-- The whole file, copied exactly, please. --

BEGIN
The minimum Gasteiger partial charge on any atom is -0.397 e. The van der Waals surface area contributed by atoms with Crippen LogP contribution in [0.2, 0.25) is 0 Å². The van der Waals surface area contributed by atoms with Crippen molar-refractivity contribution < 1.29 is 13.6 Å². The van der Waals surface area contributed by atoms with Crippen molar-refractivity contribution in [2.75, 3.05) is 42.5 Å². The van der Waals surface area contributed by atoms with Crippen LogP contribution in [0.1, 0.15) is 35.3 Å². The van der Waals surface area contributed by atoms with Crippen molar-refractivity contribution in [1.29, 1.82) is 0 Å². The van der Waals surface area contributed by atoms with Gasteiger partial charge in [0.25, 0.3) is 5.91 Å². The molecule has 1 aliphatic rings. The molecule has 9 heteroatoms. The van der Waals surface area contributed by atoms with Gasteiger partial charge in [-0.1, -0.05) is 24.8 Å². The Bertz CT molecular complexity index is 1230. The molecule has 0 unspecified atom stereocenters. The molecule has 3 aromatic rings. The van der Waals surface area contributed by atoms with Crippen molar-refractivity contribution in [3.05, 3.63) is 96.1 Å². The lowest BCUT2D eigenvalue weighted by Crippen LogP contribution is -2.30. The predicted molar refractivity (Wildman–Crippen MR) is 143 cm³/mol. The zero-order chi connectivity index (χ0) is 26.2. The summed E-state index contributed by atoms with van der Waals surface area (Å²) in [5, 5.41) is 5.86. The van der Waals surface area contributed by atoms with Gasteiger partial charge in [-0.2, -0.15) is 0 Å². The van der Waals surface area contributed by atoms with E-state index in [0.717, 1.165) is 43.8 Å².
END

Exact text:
The minimum Gasteiger partial charge on any atom is -0.397 e. The van der Waals surface area contributed by atoms with Crippen LogP contribution in [0.2, 0.25) is 0 Å². The van der Waals surface area contributed by atoms with Crippen molar-refractivity contribution < 1.29 is 13.6 Å². The van der Waals surface area contributed by atoms with Crippen molar-refractivity contribution in [2.75, 3.05) is 42.5 Å². The van der Waals surface area contributed by atoms with Crippen LogP contribution in [0.1, 0.15) is 35.3 Å². The van der Waals surface area contributed by atoms with Crippen molar-refractivity contribution in [1.29, 1.82) is 0 Å². The van der Waals surface area contributed by atoms with Gasteiger partial charge in [0.25, 0.3) is 5.91 Å². The molecule has 1 aliphatic rings. The molecule has 9 heteroatoms. The van der Waals surface area contributed by atoms with Gasteiger partial charge in [-0.1, -0.05) is 24.8 Å². The Bertz CT molecular complexity index is 1230. The molecule has 0 unspecified atom stereocenters. The molecule has 3 aromatic rings. The van der Waals surface area contributed by atoms with Crippen molar-refractivity contribution in [3.05, 3.63) is 96.1 Å². The lowest BCUT2D eigenvalue weighted by Crippen LogP contribution is -2.30. The predicted molar refractivity (Wildman–Crippen MR) is 143 cm³/mol. The zero-order chi connectivity index (χ0) is 26.2. The summed E-state index contributed by atoms with van der Waals surface area (Å²) in [5, 5.41) is 5.86. The van der Waals surface area contributed by atoms with Gasteiger partial charge in [-0.2, -0.15) is 0 Å². The van der Waals surface area contributed by atoms with E-state index in [0.717, 1.165) is 43.8 Å².